THE MURDER BIRD is a compelling little psychological thriller of dark family secrets. At first, I thought it was going to be a story of a woman who stabs her sleeping husband to death, and the effects on her and her young children. But although the book begins and ends with this story, the main action soon shifts to Raph Howes, a barrister who may, or may not, take the defence. Raph, it turns out, lost his own wife, Kirsten Waller, in a sad case of "self murder". Kirsten was a renowned American poet, and although she had split with Raph, the couple still got on well. It is Kirsten's daughter, cellist Sam Boswin (short for Samphire) who alone refuses to accept that her mother took her own life, and is determined to discover who killed her.
Raph's family is initially somewhat confusing to sort out: he gets on well with his brother-in-law Johnny but Johnny's wife Miriam (Raph's sister) is repressed, childless and prone to debilitating migraine headaches. Raph and Miriam's mother, Diana, is a rather vague woman for whom everything has to be "nice" or she can't function. Added to the mix are Raph's new trophy girlfriend Lola, his pupil Mick Brady, Sam's natural father Davy Boswin and his second family, as well as Judy, the owner of the Cornish cottage where Kirsten died, who had been Kirsten's friend but had cooled towards her when Kirsten's creative reputation eclipsed Judy's.
Sam, being young, is uncompromising about her determination to solve the mystery of her mother's death, putting everyone's backs up. Early in the book, she breaks into Raph's house, where she is convinced she will find her mother's missing journal containing the poems she was working on when she died, and therein a clue to her death. Instead of finding the journal, she encounters Mick and Lola in a drunken post-party flirtation, and has to beat a retreat.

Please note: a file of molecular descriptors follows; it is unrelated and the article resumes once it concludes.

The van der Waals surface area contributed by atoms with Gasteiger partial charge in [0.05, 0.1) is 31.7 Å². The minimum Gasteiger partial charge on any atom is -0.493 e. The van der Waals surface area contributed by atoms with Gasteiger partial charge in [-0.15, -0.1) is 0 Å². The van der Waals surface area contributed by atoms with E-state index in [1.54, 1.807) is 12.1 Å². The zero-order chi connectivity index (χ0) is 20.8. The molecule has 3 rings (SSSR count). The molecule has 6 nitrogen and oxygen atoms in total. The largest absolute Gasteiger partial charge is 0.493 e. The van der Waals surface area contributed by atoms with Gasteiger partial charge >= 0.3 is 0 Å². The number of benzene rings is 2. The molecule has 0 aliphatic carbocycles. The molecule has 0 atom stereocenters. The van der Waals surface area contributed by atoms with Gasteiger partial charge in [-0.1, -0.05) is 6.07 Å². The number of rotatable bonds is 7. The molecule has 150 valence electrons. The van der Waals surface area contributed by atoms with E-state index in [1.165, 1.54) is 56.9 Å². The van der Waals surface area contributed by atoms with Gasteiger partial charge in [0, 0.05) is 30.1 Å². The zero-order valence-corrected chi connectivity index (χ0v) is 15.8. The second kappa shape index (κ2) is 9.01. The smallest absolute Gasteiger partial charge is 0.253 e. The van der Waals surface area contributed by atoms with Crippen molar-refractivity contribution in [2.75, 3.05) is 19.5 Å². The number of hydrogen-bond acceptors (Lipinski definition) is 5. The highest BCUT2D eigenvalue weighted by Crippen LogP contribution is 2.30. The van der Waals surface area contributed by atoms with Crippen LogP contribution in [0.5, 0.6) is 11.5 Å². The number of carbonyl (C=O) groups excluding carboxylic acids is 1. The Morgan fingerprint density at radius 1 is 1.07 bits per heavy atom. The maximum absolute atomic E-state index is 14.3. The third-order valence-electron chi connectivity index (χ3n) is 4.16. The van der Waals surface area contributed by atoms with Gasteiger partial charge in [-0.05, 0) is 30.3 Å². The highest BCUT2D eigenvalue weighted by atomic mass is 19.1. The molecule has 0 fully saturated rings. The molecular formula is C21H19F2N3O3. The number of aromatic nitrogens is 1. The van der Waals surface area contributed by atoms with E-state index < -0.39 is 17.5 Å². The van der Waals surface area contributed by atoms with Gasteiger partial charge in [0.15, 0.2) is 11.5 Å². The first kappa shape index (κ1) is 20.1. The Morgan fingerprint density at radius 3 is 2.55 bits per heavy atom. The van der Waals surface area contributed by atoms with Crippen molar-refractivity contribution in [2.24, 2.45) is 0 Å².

Later, Mick finds himself drawn to Sam despite himself, and begins to believe her story that her mother could not have committed suicide. We then see in flashback the genesis of Kirsten's poem "The Murder Bird", written during a disastrous family weekend some time previously, and which Sam is convinced will hold the key to her mother's death, if she can but find where Raph has hidden it.
The book is clever in that the seasoned crime-fiction reader will guess early on the most likely identity of the murderer – but will the reader be right? Another neat touch is the existence of a ruined tower in the house that Johnny and Miriam have managed to own despite the opposition of Johnny's elder brother, who inherited it and wants to sell. As soon as we learn that the floor of the tower has rotten wood, we know that someone is likely to fall through it.
Joanna Hines is aware of these genre cliches and takes the reader beyond them into a haunting mystery involving all the characters in this disjointed family. Sam is not a conventional, likeable heroine, but she is all the more attractive as a character because of that. Through her, we get to know her talented, unconventional mother and to understand her life and what led to her death.